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    The Justice Department's investigation into software company RealPage follows a host of federal antitrust cases alleging that property owners and casino hotel operators use the same proprietary software programs to fix and maintain pricing, which means algorithmic pricing programs are considered a key price-fixing tool in the digital age, say attorneys at Ballard Spahr.

  • A Welcome Turning Of The Page For Residential Real Estate

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    After one of the most challenging years on record for residential real estate, 2024 will likely be a time of transition to a stabler business climate, as sellers lose some of their excess bargaining power and the pace of sales picks up, says Marty Green at Polunsky Beitel.

  • Strict Duty To Indemnify Ruling Bucks Recent Trend

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    A South Carolina federal court's recent decision that it lacked subject matter jurisdiction to decide an insurer's duty to indemnify prior to the finding of insured liability sharply diverges from the more nuanced or multipronged standards established by multiple circuit courts, says Richard Mason at MasonADR.

  • Ill. Insurance Ruling Helps Developers, Community Orgs. Alike

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    The Illinois Supreme Court's decision in Acuity v. M/I Homes of Chicago, holding that commercial general liability policy exceptions did not prevent coverage for damage caused by faulty workmanship, will bring more potential insurance coverage for real estate developers and, in turn, larger payouts when community organizations sue them, say Howard Dakoff and Suzanne Karbarz Rovner at Levenfeld Pearlstein.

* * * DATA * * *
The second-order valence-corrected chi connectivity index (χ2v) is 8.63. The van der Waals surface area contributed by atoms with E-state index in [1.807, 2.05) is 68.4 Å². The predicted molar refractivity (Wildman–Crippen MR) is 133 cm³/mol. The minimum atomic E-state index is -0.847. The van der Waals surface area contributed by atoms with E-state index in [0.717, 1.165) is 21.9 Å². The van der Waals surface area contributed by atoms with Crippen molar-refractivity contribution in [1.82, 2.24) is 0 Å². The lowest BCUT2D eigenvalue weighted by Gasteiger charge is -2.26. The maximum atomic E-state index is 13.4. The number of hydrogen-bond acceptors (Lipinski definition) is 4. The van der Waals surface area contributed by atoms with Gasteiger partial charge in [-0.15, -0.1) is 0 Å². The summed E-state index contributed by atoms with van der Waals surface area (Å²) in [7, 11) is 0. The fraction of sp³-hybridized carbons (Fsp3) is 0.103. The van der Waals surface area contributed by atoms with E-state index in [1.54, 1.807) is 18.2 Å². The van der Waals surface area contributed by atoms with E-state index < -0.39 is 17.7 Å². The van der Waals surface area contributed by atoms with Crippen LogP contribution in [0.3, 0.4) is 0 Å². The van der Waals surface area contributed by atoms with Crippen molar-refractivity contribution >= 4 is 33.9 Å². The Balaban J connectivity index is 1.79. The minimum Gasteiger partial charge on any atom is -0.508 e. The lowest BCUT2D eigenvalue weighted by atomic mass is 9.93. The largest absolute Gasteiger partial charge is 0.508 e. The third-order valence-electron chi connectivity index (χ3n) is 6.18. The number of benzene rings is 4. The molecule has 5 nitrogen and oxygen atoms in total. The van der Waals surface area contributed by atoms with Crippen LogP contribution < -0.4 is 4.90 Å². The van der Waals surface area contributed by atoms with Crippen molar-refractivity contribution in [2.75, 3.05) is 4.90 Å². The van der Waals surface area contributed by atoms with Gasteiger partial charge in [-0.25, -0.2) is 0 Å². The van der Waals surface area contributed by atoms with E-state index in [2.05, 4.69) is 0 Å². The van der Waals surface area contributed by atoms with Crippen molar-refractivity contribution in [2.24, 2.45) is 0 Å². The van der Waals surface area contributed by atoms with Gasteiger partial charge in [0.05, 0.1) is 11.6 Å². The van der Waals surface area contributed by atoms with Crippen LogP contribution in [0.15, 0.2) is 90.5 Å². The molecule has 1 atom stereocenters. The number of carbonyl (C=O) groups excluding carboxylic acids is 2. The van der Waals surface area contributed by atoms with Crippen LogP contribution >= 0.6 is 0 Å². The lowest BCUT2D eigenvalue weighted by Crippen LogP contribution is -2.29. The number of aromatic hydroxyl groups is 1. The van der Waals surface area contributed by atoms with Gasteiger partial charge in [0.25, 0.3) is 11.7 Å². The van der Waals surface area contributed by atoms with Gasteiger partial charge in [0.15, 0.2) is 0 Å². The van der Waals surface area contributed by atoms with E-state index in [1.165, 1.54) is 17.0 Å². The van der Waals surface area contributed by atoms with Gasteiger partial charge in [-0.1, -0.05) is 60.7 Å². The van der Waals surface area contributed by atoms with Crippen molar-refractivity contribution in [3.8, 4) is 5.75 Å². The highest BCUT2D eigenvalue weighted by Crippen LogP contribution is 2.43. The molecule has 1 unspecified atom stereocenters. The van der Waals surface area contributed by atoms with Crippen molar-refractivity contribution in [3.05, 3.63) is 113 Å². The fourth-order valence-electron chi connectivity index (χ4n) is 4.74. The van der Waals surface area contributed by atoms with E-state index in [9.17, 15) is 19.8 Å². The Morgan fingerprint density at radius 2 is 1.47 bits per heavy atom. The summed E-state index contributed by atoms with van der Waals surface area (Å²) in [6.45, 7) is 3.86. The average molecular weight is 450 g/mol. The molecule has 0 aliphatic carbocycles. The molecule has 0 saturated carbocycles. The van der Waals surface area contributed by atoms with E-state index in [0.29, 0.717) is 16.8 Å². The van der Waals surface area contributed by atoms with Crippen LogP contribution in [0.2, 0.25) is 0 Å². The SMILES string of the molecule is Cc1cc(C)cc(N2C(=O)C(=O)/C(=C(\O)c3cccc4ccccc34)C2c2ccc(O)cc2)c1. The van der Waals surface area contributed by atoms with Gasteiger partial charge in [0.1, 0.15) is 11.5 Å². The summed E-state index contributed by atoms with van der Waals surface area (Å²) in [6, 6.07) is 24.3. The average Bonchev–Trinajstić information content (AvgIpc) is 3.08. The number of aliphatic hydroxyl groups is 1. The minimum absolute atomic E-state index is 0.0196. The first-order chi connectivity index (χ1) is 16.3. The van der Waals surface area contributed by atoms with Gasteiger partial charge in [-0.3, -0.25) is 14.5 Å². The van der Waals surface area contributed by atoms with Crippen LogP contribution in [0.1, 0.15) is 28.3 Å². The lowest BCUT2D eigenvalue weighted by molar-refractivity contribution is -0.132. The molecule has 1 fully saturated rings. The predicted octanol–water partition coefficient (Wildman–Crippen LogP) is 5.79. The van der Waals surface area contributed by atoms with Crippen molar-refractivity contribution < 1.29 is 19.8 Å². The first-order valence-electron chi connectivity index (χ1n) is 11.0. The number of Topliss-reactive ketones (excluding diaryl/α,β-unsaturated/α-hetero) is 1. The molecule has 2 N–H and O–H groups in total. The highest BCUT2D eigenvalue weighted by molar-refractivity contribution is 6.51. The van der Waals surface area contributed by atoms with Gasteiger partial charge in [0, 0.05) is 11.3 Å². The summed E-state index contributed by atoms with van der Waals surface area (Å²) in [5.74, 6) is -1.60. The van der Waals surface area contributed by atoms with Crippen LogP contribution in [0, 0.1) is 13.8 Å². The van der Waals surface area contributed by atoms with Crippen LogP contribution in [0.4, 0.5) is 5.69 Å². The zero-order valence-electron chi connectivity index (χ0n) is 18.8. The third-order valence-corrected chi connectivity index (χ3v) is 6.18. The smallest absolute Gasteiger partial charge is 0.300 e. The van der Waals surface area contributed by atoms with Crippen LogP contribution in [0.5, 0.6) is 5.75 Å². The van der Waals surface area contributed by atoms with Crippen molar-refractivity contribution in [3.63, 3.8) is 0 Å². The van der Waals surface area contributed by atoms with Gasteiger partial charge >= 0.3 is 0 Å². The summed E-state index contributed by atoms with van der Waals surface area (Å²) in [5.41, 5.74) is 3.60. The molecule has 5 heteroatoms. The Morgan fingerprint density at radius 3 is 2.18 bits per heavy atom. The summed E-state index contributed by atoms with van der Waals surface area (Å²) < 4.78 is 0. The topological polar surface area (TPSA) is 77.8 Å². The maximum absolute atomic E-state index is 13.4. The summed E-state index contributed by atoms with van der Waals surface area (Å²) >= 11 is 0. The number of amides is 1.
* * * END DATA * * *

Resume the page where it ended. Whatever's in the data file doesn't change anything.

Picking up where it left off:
• NJ Foreclosure Law Will Have Multifaceted Impact On Lenders

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    New Jersey's A.B. 5664 introduces significant reforms to foreclosure proceedings in the state, potentially lessening the burden on lenders and servicers to maintain foreclosed properties, but also brings new limitations and time frames, say Christina Livorsi and Wael Amer at Day Pitney.

  • 11 Noteworthy CFPB Developments From 2023

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    Under Rohit Chopra’s leadership, 2023 was an industrious year for the Consumer Financial Protection Bureau, with developments including the release of the proposed personal financial data rights rule, publication of proposed rules involving public registries for nonbanks and the bureau's continuous battle against junk fees, all of which are sure to further progress in 2024, say attorneys at Husch Blackwell.

  • Insured Takeaways From 10th Circ. Interrelated Claims Ruling

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    The Tenth Circuit's recent ruling in American Southwest Mortgage v. Continental Casualty that multiple claims arising from consecutive audit years were interrelated — and thus subject to a per claim limit — creates a concerning precedent for policyholders, so companies should negotiate relevant policy language, says Michael Stockalper at Saxe Doernberger.

  • Baking Bread Makes Me A Better Lawyer

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    After many years practicing law, and a few years baking bread, I have learned that there are a few keys to success in both endeavors, including the assembly of a nourishing and resilient culture, and the ability to learn from failure and exercise patience, says Rick Robinson at Reed Smith.